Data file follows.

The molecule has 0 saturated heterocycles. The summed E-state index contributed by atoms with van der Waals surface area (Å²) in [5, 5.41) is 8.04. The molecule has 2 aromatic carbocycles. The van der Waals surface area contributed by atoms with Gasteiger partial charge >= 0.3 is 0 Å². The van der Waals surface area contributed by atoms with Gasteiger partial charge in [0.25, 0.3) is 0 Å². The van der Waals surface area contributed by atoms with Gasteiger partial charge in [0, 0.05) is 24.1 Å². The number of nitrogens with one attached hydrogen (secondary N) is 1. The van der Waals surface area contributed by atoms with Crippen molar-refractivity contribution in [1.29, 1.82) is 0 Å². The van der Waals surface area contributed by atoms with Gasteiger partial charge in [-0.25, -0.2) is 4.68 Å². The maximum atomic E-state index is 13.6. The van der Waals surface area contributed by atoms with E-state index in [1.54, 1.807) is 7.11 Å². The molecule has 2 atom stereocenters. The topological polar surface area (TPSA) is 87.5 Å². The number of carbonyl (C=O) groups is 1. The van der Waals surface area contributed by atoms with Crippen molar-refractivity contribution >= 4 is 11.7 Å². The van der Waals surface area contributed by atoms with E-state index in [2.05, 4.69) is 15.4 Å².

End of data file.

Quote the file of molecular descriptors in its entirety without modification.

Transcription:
The molecule has 0 saturated heterocycles. The summed E-state index contributed by atoms with van der Waals surface area (Å²) in [5, 5.41) is 8.04. The molecule has 2 aromatic carbocycles. The van der Waals surface area contributed by atoms with Gasteiger partial charge >= 0.3 is 0 Å². The van der Waals surface area contributed by atoms with Gasteiger partial charge in [0.25, 0.3) is 0 Å². The van der Waals surface area contributed by atoms with Gasteiger partial charge in [0, 0.05) is 24.1 Å². The number of nitrogens with one attached hydrogen (secondary N) is 1. The van der Waals surface area contributed by atoms with Crippen molar-refractivity contribution in [1.29, 1.82) is 0 Å². The van der Waals surface area contributed by atoms with Gasteiger partial charge in [-0.25, -0.2) is 4.68 Å². The maximum atomic E-state index is 13.6. The van der Waals surface area contributed by atoms with E-state index in [1.54, 1.807) is 7.11 Å². The molecule has 2 atom stereocenters. The topological polar surface area (TPSA) is 87.5 Å². The number of carbonyl (C=O) groups is 1. The van der Waals surface area contributed by atoms with Crippen molar-refractivity contribution >= 4 is 11.7 Å². The van der Waals surface area contributed by atoms with E-state index in [2.05, 4.69) is 15.4 Å².